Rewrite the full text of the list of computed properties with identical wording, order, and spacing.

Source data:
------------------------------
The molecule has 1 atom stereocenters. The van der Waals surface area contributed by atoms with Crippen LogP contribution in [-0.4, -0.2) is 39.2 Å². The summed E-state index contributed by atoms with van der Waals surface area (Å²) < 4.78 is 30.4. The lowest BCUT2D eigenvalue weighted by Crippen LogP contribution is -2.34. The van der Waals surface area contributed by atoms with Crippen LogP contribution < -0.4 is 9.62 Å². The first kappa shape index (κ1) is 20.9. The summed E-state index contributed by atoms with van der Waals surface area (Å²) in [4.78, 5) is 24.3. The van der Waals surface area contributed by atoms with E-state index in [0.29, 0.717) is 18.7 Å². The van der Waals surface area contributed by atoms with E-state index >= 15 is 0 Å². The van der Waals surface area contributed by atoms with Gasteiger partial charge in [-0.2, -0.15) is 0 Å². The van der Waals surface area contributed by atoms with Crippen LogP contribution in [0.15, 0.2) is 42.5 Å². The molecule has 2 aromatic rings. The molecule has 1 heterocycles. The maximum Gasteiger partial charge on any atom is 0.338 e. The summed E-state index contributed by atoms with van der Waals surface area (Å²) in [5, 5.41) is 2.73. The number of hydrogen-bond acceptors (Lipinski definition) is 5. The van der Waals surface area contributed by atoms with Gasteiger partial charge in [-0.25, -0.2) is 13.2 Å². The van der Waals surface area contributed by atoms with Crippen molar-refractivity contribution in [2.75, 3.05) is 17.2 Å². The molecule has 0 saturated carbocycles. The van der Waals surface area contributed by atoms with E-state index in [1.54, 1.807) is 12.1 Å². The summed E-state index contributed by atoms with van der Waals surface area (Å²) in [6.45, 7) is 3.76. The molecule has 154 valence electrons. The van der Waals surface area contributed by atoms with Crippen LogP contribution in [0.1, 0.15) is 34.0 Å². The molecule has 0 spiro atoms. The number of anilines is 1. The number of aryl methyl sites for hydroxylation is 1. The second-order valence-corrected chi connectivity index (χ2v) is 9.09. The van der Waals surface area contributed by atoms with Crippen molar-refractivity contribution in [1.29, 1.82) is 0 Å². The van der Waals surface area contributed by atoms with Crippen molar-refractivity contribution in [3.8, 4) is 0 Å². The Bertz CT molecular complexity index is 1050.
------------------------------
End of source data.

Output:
The molecule has 1 atom stereocenters. The van der Waals surface area contributed by atoms with Crippen LogP contribution in [-0.4, -0.2) is 39.2 Å². The summed E-state index contributed by atoms with van der Waals surface area (Å²) < 4.78 is 30.4. The lowest BCUT2D eigenvalue weighted by Crippen LogP contribution is -2.34. The van der Waals surface area contributed by atoms with Crippen LogP contribution < -0.4 is 9.62 Å². The first kappa shape index (κ1) is 20.9. The summed E-state index contributed by atoms with van der Waals surface area (Å²) in [4.78, 5) is 24.3. The van der Waals surface area contributed by atoms with E-state index in [0.29, 0.717) is 18.7 Å². The van der Waals surface area contributed by atoms with E-state index >= 15 is 0 Å². The van der Waals surface area contributed by atoms with Gasteiger partial charge in [-0.2, -0.15) is 0 Å². The van der Waals surface area contributed by atoms with Crippen LogP contribution in [0.15, 0.2) is 42.5 Å². The molecule has 2 aromatic rings. The molecule has 1 heterocycles. The maximum Gasteiger partial charge on any atom is 0.338 e. The summed E-state index contributed by atoms with van der Waals surface area (Å²) in [5, 5.41) is 2.73. The number of hydrogen-bond acceptors (Lipinski definition) is 5. The van der Waals surface area contributed by atoms with Gasteiger partial charge in [-0.25, -0.2) is 13.2 Å². The van der Waals surface area contributed by atoms with Crippen molar-refractivity contribution in [2.75, 3.05) is 17.2 Å². The molecule has 0 saturated carbocycles. The van der Waals surface area contributed by atoms with E-state index in [1.54, 1.807) is 12.1 Å². The summed E-state index contributed by atoms with van der Waals surface area (Å²) in [6.45, 7) is 3.76. The molecule has 154 valence electrons. The van der Waals surface area contributed by atoms with Crippen LogP contribution in [0.1, 0.15) is 34.0 Å². The molecule has 0 spiro atoms. The number of anilines is 1. The number of aryl methyl sites for hydroxylation is 1. The second-order valence-corrected chi connectivity index (χ2v) is 9.09. The van der Waals surface area contributed by atoms with Crippen molar-refractivity contribution in [1.29, 1.82) is 0 Å². The van der Waals surface area contributed by atoms with Crippen molar-refractivity contribution in [3.8, 4) is 0 Å². The Bertz CT molecular complexity index is 1050.